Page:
Gus Van Sant, in his film Elephant, combines steadicam tracking shots with long takes to create ethically sympathetic characters. The technique also allows him to use multiple framing devices and points of view in the one shot. The following analysis focuses on the shot of the character Nathan, from 10”45’ to 13”32’, which can be viewed by clicking this link (Van Sant 2003). The film is a fictional recreation of the Columbine Massacre of 1999. David Edelstein of Slate Magazine argues that Van Sant employs formalist, minimalist technique to engender detachment (Edelstein 2003). I question whether Edelstein is confusing authorial morality with filmmaking ethics, an expectation that Van Sant’s personal moral standing on such events should be evident (Anderson 2012, 2). I will argue that Van Sant’s formal choices create a definite air of foreboding, senselessness and loss.
The tracking of the character, Nathan, frames his journey through the school in mostly medium close up, from behind; the viewer sees what Nathan sees, and sees Nathan himself. The mundanity of the surroundings, conversations and people included in the frame give him an ‘every-teen’ quality, while the proximity of the viewer to the subject gives Nathan a distinct identity. The effect is that the impending loss of life is both societal (a loss of innocence) and specific (the loss of the loved individual). The tracking is slow and smooth, mirroring the lazy meandering of a carefree, teen life, and “forc(ing) the viewer to dwell” on its impending loss (Bordwell and Thompson 2008, 203).
The long take (almost two minutes) has the effect of pronouncing variations to framing. Viewers witness contrasting scopophilia (Nicholls 2000, 35), achieved by transition to a medium shot of a group of girls from Nathan’s point of view; through the frame of Freudian psychoanalytic theory, we may read this choice as signifying reproductive loss (Nicholls 2000, 36). Bordwell and Thompson note the contrast between the use of long takes and the “disorienting” elliptical cuts in the film, where Van Sant presents the killers’ home lives (Bordwell and Thompson, 2008, 203). Edelstein expressed frustration that the characters were crafted to be “totally unmemorable”, however my experience of Van Sant’s formal choices made apparent the universal qualities of teenaged experience, and made the killer’s contrasting abandonment and extinguishment of this life appear all the more senseless.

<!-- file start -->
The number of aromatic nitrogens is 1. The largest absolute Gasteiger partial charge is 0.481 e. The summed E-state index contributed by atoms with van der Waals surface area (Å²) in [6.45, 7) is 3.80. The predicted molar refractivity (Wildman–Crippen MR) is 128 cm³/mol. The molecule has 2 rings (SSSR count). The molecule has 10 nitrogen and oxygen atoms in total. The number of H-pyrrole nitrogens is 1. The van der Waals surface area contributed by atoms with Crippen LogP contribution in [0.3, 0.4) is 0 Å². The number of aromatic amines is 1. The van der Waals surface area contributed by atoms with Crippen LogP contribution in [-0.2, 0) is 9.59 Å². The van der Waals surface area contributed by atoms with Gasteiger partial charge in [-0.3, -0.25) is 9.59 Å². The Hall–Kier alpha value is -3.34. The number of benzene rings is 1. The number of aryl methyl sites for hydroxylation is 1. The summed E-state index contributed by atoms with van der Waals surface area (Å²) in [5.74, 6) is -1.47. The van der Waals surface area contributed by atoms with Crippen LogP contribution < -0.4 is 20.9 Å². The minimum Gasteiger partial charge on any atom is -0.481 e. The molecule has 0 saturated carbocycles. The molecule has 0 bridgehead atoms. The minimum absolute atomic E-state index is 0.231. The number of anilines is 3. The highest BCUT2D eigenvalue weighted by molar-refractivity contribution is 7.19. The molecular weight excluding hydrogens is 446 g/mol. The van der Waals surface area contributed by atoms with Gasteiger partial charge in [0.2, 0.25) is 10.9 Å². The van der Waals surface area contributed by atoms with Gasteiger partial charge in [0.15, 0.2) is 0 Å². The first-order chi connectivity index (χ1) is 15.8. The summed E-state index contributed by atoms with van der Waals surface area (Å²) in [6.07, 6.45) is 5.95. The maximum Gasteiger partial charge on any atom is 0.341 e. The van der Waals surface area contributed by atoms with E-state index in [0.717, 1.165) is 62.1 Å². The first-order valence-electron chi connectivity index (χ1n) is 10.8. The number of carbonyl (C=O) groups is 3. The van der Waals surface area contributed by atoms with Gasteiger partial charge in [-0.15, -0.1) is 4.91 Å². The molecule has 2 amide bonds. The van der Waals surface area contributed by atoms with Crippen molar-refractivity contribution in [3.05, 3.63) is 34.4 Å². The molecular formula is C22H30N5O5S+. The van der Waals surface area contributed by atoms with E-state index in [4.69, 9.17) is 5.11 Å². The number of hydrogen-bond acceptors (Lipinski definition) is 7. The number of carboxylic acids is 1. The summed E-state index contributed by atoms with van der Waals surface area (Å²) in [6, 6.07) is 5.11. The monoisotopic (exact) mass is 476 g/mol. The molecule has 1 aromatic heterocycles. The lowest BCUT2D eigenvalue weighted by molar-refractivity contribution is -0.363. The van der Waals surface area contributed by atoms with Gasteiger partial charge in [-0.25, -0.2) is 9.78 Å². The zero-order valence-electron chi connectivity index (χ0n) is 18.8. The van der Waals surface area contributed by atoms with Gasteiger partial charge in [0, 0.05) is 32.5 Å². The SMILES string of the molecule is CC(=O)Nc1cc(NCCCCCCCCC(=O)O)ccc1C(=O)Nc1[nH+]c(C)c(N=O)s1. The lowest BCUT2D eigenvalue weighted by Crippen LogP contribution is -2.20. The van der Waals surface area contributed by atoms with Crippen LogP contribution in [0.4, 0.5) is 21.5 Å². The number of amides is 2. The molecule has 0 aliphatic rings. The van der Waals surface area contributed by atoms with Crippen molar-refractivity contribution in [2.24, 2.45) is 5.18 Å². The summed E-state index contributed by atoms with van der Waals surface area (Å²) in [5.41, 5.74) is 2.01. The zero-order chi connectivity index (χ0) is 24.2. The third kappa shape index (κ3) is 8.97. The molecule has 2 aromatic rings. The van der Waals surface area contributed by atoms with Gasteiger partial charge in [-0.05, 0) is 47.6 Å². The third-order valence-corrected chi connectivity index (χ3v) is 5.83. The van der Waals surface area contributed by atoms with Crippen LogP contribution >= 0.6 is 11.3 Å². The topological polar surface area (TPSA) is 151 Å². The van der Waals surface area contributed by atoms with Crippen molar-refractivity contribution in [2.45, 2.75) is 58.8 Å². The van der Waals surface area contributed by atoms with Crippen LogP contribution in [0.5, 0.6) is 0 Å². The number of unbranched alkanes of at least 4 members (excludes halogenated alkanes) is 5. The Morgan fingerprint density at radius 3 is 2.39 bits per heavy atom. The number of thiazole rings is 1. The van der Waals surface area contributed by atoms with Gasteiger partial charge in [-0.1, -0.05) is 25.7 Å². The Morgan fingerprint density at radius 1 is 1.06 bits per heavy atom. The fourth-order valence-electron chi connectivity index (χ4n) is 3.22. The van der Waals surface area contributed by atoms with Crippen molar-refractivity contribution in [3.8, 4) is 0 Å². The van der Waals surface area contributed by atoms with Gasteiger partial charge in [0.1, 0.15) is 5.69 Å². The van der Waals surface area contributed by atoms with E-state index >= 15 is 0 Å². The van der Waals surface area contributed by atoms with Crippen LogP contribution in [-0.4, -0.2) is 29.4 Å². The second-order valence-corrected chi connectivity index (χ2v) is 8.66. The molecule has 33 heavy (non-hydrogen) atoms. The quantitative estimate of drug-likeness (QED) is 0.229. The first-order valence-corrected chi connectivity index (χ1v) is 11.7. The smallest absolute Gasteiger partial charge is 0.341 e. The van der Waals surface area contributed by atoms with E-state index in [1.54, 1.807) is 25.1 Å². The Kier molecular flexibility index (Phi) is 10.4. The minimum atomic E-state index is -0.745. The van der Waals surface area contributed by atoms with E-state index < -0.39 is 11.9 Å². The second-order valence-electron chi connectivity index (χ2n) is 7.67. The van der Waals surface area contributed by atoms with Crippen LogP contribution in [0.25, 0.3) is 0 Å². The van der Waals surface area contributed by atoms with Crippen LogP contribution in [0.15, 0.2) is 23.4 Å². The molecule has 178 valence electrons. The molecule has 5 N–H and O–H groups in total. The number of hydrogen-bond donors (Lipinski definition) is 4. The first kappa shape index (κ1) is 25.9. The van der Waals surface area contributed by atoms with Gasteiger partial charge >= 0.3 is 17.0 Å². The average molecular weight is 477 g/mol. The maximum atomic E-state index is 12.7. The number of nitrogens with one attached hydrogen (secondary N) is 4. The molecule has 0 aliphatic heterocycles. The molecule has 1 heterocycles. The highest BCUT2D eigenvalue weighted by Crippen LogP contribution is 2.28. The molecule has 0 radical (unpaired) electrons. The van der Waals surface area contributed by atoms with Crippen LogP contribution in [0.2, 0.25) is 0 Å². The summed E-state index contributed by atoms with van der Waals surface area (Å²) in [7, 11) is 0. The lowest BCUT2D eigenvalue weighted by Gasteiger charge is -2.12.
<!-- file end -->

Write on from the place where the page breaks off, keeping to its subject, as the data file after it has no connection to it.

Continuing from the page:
Anderson, Nicole. 2012. ‘Week 8: Film and Ethics’. CLT120 Vision, Visuality and Everyday Life. Macquarie University Lecture. Accessed January 13. http://ilearn.mq.edu.au/pluginfile.php/1654234/mod_resource/content/1/Week%208%20Film%20and%20Ethics%20PDF.pdf
Bordwell, David, and Kristin Thompson. 2008. Film Art. New York: McGraw-Hill.
Edelstein, David. 2003. ‘The Kids in the Hall’. Slate. Accessed January 13. http://www.slate.com/articles/arts/movies/2003/10/the_kids_in_the_hall.html
Nichols, Bill. 2000. ‘Film theory and the revolt against master narratives’ in Reinventing Film Studies, edited by Christine Gledhill and Linda Williams, 35-52. London: Arnold.
Van Sant, Gus. 2003. Elephant. Accessed January 13. http://www.youtube.com/watch?v=yr0mcWY0YBU